FOLEY — New development permits will be postponed for about two months while Foley officials prepare new regulations.The Foley City Council is scheduled to vote Monday, June 6 on final approval …
FOLEY — New development permits will be postponed for about two months while Foley officials prepare new regulations.
The Foley City Council is scheduled to vote Monday, June 6 on final approval for an ordinance to update land development. On Monday, May 16, the council voted to enact an immediate moratorium on land disturbances until the new ordinance goes into effect. Leslie Gahagan, city environmental director, said the moratorium will keep developers from applying for permits under regulations that are about to become out of date.
"In order to avoid an influx of people trying to follow the old rules and submit all their projects, we're asking for a moratorium on land disturbance permits until these new rules come into effect," she told council members.
Gahagan said the new ordinance consolidates and updates regulations on development.
"This has got all the traffic requirements, all the engineering," she said. "It's got all of our permitting requirements, statutes on land-disturbance permits so that they have expiration dates as well as enforcement mechanisms. We've got a lot of new updated standards including a 25-acre maximum disturbance allowance, any greenspace requirements, tree protection credit. So, there's been a lot of work going into this."
Mayor Ralph Hellmich said the changes will help Foley prepare for upcoming growth and changes.
"We feel like this will go a long way toward helping us and whatever occurs in the future, next year, economically, we'll be prepared for it," he said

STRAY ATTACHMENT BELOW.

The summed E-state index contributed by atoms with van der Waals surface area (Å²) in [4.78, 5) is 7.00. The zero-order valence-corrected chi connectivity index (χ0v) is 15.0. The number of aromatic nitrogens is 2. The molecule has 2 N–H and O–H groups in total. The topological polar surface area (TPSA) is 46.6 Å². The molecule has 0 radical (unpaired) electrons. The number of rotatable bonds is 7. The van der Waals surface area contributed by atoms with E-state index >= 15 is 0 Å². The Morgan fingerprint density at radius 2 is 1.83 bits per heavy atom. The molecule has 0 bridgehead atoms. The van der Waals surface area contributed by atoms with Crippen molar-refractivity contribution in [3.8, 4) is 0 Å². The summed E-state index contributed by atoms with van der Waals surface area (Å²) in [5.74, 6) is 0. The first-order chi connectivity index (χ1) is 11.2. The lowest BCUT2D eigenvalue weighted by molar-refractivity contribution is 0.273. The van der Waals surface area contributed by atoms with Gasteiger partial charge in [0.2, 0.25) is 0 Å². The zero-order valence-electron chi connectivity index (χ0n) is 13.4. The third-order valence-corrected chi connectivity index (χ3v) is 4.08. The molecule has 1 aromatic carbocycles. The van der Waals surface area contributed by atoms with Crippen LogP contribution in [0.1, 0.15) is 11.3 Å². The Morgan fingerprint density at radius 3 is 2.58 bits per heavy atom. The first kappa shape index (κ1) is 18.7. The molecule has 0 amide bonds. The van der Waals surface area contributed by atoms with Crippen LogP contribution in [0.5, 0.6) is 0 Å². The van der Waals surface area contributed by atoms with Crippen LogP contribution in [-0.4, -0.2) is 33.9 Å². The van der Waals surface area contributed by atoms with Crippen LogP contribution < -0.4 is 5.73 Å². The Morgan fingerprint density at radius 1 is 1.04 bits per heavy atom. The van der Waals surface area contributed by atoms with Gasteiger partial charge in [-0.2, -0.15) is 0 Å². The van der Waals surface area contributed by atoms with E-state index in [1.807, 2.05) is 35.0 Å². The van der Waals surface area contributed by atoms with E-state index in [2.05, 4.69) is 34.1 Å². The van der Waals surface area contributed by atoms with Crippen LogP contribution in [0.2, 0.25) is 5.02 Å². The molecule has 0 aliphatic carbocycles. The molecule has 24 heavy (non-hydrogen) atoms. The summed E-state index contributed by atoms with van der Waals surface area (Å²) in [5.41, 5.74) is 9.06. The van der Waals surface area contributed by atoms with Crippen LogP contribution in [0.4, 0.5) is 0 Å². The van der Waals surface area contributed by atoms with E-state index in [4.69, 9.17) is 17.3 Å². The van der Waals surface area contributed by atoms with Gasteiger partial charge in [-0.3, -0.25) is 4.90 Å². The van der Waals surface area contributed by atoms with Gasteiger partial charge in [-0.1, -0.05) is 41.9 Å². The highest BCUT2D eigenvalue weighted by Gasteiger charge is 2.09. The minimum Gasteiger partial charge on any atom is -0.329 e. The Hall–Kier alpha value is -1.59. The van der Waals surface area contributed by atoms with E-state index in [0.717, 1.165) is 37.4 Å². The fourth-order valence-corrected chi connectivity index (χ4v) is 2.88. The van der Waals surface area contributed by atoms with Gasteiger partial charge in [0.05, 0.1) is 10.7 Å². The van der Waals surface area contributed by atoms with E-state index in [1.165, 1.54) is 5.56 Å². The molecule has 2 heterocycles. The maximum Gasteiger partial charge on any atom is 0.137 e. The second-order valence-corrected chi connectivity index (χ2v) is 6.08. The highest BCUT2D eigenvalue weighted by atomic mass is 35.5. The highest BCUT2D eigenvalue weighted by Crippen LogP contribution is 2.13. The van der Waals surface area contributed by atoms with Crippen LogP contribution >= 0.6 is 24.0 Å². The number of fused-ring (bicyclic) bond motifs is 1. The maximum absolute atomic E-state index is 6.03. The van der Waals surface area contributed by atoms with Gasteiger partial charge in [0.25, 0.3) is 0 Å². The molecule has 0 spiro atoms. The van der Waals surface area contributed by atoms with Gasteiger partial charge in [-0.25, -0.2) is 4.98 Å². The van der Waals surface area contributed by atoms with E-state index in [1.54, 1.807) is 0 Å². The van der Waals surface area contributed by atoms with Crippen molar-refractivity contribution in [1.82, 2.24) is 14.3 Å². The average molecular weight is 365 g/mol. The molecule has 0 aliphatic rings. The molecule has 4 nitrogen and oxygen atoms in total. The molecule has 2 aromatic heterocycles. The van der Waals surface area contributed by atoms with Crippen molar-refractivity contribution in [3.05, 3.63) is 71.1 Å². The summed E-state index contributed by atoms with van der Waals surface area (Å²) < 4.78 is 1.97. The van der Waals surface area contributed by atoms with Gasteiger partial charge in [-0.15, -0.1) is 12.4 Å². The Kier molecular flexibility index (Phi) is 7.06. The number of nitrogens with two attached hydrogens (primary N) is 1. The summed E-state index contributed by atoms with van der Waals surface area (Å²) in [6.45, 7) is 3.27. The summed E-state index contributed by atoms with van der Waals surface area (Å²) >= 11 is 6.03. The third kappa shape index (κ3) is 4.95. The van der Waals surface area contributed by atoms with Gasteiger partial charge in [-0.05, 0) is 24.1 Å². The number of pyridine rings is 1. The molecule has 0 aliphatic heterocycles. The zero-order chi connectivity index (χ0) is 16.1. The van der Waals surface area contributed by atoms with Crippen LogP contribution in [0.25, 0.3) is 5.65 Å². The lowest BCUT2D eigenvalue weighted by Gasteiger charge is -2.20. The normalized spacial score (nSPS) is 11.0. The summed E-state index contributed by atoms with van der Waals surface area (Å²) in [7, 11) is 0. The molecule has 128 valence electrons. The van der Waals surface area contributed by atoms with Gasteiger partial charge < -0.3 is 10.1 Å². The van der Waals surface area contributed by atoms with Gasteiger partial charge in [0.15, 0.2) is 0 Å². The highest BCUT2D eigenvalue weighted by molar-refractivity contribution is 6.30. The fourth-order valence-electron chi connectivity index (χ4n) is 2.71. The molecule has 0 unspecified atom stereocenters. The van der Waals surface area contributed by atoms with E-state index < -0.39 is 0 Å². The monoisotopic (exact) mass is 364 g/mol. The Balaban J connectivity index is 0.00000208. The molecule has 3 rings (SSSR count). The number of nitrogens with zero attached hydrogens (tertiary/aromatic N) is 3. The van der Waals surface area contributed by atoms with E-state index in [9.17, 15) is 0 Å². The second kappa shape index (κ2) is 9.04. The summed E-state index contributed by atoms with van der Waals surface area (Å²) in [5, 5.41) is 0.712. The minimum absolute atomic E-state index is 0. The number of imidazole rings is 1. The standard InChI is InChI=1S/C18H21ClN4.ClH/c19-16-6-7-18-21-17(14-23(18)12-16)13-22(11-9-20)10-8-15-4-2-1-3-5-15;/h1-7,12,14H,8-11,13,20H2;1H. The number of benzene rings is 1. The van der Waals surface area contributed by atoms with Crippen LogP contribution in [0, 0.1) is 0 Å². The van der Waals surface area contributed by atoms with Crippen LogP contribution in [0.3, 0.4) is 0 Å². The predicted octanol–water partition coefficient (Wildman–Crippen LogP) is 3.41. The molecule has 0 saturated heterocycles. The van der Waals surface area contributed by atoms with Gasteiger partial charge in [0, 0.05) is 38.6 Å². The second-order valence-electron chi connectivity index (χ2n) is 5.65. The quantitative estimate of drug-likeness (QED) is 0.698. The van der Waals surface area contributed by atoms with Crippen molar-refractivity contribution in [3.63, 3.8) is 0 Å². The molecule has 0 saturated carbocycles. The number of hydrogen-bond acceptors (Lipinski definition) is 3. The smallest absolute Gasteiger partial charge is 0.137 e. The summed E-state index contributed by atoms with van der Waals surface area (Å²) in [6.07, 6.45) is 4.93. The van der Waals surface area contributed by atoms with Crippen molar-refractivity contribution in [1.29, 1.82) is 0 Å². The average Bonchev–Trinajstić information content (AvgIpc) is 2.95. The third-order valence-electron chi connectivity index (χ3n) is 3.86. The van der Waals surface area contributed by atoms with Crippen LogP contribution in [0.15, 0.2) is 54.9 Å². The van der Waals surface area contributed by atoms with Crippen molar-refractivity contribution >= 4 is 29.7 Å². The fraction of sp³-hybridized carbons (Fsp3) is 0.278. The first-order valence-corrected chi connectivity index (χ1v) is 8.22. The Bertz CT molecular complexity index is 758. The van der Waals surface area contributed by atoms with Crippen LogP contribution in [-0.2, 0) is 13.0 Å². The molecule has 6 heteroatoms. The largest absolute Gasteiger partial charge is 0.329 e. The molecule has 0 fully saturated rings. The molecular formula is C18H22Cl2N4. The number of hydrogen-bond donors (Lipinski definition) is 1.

Hellmich said the updates will resolve problems that have been going on for a long time.
"We keep having a recurring problem with the same thing over and over," Hellmich said. "We go out and address it and we think that this will help us make sure that we don't have recurring problems of the same sort. It gives us a little bit more teeth in there and I think that it's something we've been working on a long time. Having ordinances and regulations, it's a constantly evolving process with the markets changing, demands change and we change with it."
Hellmich said the new regulations will also help builders.
"It's actually streamlined for the contractors and developers so that it will be more clearly stated what their responsibilities are," he said.
Hellmich said he expected the moratorium to last for two or three months.
"The last time we went through the process with the planning commission, changing this, it took about 2 ½ months," Hellmich said. "During that time, we had quite a few people run at the city of Foley and so, this time to avoid that with these major changes, it's going to be a temporary moratorium on that."
Hellmich said applications that were filed before the moratorium will continue to be processed. He said developers who want to apply under the new guidelines can also file for a permit.
"If someone has a project that will coming to us shortly, if they want to submit and adhere to the new rules, we will allow that, because that's our goal is to move everybody to the new guidelines," Hellmich said.
"We've already seen a 25% reduction in homebuilding this year," Hellmich said. "However, the valuations of the homes are more expensive. That's inflation, building products and the homes are just bigger homes. We've got a one-third increase in the valuation of the homes being built."